I heard Cope give a short talk on a Sounds True YouTube video and there was something about his clarity and organization of his presentation that I had a strong intuition that he’d probably write a good book. I looked him up and saw the title of this one and it fit what I was looking for at the time.
The basic structure of the book was divided into these sections of the 4 pillars of Dharma (life’s work):
- Look to your Dharma
- Do it full out
- Let go of the fruits
- Turn it over the God
Throughout the book Cope interweaves an exchange from the Bhagavad Gita between Krishna and Arjuna on the method of living a fulfilled life, and stories from various historical figures and famous artists who lived “lit up” lives, including Jane Goodall, Susan B Anthony, Walt Whitman, Henry David Thoreau, Harriet Tubman, John Keats, Beethoven, Robert Frost, Gandi, and others. He also includes some stories from his own life and lives of people he has known, and does a good job explaining and supporting his points, which include:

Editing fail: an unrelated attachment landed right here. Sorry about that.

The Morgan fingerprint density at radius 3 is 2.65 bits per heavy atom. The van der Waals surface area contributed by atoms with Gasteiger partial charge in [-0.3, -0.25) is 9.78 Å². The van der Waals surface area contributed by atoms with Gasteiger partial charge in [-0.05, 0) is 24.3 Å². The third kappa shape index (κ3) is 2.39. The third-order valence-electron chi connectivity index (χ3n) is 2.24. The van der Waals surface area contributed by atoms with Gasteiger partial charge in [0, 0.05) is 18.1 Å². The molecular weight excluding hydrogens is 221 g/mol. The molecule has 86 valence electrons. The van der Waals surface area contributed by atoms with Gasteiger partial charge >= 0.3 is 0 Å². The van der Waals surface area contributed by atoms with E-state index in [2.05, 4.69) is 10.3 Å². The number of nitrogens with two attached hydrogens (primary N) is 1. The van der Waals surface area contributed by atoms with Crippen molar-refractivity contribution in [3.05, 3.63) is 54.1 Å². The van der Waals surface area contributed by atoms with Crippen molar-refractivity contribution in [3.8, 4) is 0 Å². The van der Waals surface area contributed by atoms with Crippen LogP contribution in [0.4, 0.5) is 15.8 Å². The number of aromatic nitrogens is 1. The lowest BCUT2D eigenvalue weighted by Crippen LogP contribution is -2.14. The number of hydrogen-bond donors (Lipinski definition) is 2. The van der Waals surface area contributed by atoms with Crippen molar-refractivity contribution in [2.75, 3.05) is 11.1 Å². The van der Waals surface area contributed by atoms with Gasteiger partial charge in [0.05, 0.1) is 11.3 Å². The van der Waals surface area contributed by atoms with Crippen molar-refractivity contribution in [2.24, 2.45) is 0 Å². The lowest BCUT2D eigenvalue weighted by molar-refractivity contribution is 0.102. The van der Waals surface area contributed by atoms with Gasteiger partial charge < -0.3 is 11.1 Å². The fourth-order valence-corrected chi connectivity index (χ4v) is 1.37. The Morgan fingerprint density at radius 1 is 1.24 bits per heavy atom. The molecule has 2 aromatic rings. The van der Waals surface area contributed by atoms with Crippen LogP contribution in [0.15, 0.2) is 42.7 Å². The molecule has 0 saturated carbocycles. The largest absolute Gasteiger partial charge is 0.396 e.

- You can’t, and shouldn’t try, to do whatever you want. You should try to “bring forth” what is naturally in you. Whether we can bring forth our purpose has a large bearing on our well-being and aliveness.
- Our trials, challenging situations (e.g. hardships, health, etc) and past wounds are often what lead to, or inform, what we are meant to do.
- Choosing and committing to a path is better than staying in limbo too long.
- Focusing on our purpose and dedicating ourselves to it with deliberate practice is necessary to really do our life’s work.
- Being attached to the outcome of our labors prevents excellence.
- Serving and bettering ourselves won’t lead to our life’s work, serving the world will.